A Long Way Home

James Brown, M.D., was once a seminary student and worked at a bank, but he found his true calling in emergency medicine

When James Brown was in high school, he didn’t think he wanted to become a doctor because of the uncertainty that came with the job. Oddly enough, he now practices emergency medicine, one of the most unpredictable specialties of them all. Brown is chair of the Department of Emergency Medicine at the Wright State University Boonshoft School of Medicine.

He graduated from an accelerated high school when he was just 15. For the next five years, he was in seminary studying to become a priest. After realizing that his passions lay elsewhere, Brown worked in a bank while attending paramedic school in Newport, Kentucky.He served as a paramedic with the Jefferson County Police Department for several years. Near Louisville, It was one of the few police departments that also offered paramedic services, and Brown says the lights on the ambulance they used were blue just like those of a police car. There were times that policemen driving it actually pulled people over. The drivers were flabbergasted, of course.Brown also got to make emergency flights in helicopters, back when doctors and nurses would commonly fly to accident scenes. He lived only a few blocks from the hospital, so he would often wake up to a phone call from the flight team.

As part of his duties, he worked the infield at Churchill Downs each year during the Kentucky Derby. The crowds got to about 70,000 annually. Despite the number of people, the injuries he saw were fairly predictable, except for a few.When the weather heated up at the Downs, folks would use knives to cut their jeans into shorts. Brown sometimes saw some serious lacerations. Then there were the people who drank too much.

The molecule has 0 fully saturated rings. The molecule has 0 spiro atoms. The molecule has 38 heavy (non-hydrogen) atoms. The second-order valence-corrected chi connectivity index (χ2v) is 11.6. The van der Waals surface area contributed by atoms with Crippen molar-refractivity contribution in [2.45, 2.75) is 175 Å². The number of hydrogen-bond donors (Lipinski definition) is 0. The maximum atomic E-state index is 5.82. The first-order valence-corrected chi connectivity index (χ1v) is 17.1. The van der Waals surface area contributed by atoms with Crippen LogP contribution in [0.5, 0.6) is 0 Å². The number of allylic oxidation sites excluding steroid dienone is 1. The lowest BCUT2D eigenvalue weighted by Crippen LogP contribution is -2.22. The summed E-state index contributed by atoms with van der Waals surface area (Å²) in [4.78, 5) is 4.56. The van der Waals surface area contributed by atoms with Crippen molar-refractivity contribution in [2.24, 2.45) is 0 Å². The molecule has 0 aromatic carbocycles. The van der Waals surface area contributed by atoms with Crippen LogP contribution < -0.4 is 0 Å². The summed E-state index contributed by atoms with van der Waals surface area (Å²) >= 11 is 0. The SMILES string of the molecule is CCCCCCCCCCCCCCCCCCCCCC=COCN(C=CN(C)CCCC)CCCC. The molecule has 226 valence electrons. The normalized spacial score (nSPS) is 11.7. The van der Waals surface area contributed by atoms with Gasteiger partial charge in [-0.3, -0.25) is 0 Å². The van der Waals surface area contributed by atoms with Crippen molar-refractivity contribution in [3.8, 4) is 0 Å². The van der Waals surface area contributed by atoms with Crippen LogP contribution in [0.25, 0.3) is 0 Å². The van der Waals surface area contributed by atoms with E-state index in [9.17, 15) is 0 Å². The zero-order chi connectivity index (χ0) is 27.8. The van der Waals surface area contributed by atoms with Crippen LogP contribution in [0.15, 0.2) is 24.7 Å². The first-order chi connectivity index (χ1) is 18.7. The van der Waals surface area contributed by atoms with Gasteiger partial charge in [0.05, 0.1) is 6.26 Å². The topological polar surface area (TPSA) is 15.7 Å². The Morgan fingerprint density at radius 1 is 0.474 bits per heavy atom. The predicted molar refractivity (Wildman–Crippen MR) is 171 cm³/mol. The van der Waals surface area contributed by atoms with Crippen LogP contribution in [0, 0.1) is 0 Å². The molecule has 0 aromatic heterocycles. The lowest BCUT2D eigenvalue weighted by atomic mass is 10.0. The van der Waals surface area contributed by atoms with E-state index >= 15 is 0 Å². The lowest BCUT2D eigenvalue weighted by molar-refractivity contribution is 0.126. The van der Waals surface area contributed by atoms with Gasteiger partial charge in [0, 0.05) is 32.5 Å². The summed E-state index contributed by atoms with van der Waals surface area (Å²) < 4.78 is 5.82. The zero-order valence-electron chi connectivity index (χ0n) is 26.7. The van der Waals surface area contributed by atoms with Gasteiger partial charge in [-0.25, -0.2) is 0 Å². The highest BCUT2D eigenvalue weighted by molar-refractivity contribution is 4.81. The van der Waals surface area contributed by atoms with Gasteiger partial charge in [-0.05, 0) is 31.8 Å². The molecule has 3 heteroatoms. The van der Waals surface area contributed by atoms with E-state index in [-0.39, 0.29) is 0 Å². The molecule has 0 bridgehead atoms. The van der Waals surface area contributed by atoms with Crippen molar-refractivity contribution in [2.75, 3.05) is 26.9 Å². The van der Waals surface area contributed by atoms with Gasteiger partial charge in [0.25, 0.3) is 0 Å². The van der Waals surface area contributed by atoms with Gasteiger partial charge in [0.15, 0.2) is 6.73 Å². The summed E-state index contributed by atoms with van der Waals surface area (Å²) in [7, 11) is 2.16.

“There are two big, cement flower pots on either side of the finish line. This guy did a backflip off one of the pots, and it didn’t work out well for him. He passed out on the way down and sort of flopped like a fish,” Brown said.

Brown eventually became one of the first civilian supervisors in the police department, but decided to pursue a career as a medical doctor because of his passion for emergency medicine. He had figured out that uncertainty was what inspired him after all.“It wasn’t a deliberate path. It was certainly a wandering path,” Brown said. “You know how in those comics, ‘The Family Circus,’ there’s a character named Billy who wanders around the yard when he doesn’t know what to do. Well, that’s me in medicine. It took me a while to find my way home.”

He tried to keep an open mind in choosing a specialty, but it was hopeless. Brown was meant for emergency medicine. At one point, he even expressed to his wife that he was worried he might not like emergency medicine from the doctor’s side.“I remember my wife laughing hysterically. She said, ‘That’s not going to happen.’ Everybody who knows me would laugh about it. They just knew that I was destined to do emergency medicine. That’s my personality,” Brown said.